Kate Hopper has always been skeptical of what she calls "a myth of motherhood" -- that the minute you see your new baby, you will fall in love.
"I know that I was too scared to love my oldest when she was born," said Hopper, of Minneapolis. "I definitely think you work your way through the transition into motherhood."
As founder of Mother Words, a class offered both online and at the Loft Literary Center in Minneapolis, Hopper helps mothers tell the stories of their own transitions, many filled with both heartache and joy. She has written her own memoir about the birth of her first daughter and has a Mother Words blog.
Q When did you begin writing the story of your life as a mother?
A My oldest daughter Stella, who is 7 years old, was a preemie, born two months early because I had severe pre-eclampsia. She spent a month at Children's Hospital in Minneapolis and once she came home, she had to stay inside the house for five months for health reasons. During that time, I started to write her story and found that writing really saved me. I started to feel grounded again.
Q Why do many moms feel compelled to write their own stories?
A There are all kinds of reasons. Some of them just want to record snapshots of their children's lives. Others have very deep and personal stories they want to tell. I hear about a lot of tragedy in my classes -- mothers who have lost children, those who have kids with illnesses or special needs. I always feel grateful to know their stories because it is an opportunity for us to share our collective experience of motherhood without judgment.
Q There are a lot of memoirs about motherhood out there. What are your current favorites?
A I know some people refer to these books as "momoirs," which is a way to dismiss the importance of these stories, but they are always about universal subjects like identity, faith (although not necessarily in the religious sense), love and marriage.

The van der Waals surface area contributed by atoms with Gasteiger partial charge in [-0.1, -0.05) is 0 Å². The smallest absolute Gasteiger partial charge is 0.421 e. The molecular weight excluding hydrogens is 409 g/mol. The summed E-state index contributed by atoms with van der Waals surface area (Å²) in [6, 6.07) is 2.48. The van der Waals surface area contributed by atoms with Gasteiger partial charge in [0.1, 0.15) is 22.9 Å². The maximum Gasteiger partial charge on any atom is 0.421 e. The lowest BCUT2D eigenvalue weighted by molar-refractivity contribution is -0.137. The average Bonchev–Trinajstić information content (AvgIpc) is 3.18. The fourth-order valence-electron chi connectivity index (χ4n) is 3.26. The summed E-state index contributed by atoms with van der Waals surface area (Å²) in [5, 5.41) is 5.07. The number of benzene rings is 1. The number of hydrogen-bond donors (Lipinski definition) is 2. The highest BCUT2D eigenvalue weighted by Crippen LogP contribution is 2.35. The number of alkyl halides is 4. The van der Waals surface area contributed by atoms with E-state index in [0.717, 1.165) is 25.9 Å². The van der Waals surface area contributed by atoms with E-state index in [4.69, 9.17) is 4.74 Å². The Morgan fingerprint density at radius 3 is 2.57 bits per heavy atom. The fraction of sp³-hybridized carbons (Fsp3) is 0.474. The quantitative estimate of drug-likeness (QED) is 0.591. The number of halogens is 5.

"Live Through This: A Mother's Memoir of Runaway Daughters and Reclaimed Love," by Debra Gwartney, is a really powerful story about two of Debra's four daughters, teenagers at the time, who ran away from home and how she came to realize she had to take more responsibility for their decision to leave.
Vicki Forman has a book called "This Lovely Life" that is one of the best motherhood memoirs I have ever read. It is about the premature birth of her twins at 24 weeks -- one was removed from life support and the other was severely disabled and died at the age of 8.
Both of these books are very personal stories, but again, very universal.
Q As the mother of two daughters (youngest Zoe turns 3 in March), how do you encourage them to be creative? Does Stella like to write?
A Stella always has a project going! I buy her blank notebooks with divided pages, so she'll draw a picture on top and write something on the bottom. For Christmas, we got a gerbil named Nibbles and the day after we brought him home, we were already in the vet's office because there had been an accident with his tail. She wrote a story about the experience, totally owning her responsibility, and writing it without any censorship.
Zoe will color and draw because she likes to copy Stella. We also read every night together.
Q With the increasing popularity of Facebook and Twitter, do you think kids growing up today will be as interested in writing stories?
A I certainly hope so. I think there is so much focus on the immediacy of life with Facebook -- "here's what I did today." I have a Twitter account, but I always have to go through and delete letters because I can't stick to 140 characters! No story of anyone's life just happens in blips. There seems to be a loss of narrative. It's important to have time for reflection -- you have to pull meaning out of your life and your experiences.
I think writing in a journal can help kids deal with their fears or anxieties. If they know they are writing something that is just for them, that the world will never see, it can really help them understand the way they are feeling about school, their friends or anything else that is going on.
Julie Pfitzinger is a West St. Paul freelance writer.
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